A significant problem relates to software systems that have been in operation for some time. If a particular software system continues to meet its users’ needs, there may be little or no motivation to replace it, especially if that software is associated with a critical service within a company. Such systems are called legacy systems and typically have the following characteristics:
- developed using outdated techniques
- implemented with old programming languages
- critical to the business
- changed a number of times since their inception
- difficult to understand because of either a lack of documentation about their internal structure or a lack of experience within the group responsible for them
- difficult to maintain because of the above factors.
One option would be to replace an ageing software system with a new one. But the change from old to new can have serious implications for the company involved. It is not just the users who need to be retrained to use the new software. In some companies the whole internal organisation is based around their major software systems. Changing these may require a costly company-wide reorganisation to reflect the new software systems more accurately. There is also the issue of maintaining continuity of service during the changeover and the risk that the new and therefore unknown system may not work – in contrast, the legacy system is a known quantity.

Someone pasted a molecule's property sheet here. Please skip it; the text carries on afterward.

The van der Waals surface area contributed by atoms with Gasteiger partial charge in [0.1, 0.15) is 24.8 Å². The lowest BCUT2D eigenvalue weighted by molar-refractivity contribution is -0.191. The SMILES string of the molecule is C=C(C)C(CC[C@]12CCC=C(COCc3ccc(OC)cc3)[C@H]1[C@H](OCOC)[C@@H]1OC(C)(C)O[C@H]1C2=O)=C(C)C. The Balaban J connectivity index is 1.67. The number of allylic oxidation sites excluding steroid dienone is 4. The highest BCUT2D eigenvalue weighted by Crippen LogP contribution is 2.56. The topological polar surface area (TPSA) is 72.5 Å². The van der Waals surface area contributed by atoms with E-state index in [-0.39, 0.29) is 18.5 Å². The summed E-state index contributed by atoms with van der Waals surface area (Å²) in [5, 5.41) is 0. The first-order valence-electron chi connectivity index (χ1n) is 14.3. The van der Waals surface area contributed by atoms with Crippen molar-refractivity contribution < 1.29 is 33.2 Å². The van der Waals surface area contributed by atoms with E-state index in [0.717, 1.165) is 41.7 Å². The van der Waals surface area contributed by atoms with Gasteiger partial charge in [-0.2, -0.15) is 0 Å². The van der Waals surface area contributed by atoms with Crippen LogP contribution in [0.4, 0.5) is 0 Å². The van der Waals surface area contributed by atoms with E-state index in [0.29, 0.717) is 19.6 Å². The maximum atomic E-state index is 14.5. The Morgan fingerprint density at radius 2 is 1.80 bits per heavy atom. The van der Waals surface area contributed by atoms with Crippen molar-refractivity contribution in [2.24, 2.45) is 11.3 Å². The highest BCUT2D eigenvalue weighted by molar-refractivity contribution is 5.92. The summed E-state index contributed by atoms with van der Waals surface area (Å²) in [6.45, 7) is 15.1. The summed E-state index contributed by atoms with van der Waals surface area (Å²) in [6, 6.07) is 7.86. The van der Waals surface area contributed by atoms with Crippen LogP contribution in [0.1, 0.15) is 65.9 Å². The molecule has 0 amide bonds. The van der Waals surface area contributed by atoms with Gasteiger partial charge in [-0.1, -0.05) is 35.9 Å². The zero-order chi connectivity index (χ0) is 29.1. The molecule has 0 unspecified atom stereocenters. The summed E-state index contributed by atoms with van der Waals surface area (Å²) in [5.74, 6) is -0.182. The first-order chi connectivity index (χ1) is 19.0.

There is an additional twist that makes the problem of legacy systems worse. Staff turnover may mean that there is no one left in the company that developed the software who understands the legacy system enough to continue maintaining it. Even if those who developed the original software system have not left, they may be working on other projects or be unwilling to look after an old system. When faced with the choice of working on a new or an old system, many people prefer to produce something new.
There is every chance that tomorrow’s legacy systems are being built today. We might say that today’s solutions are tomorrow’s problems.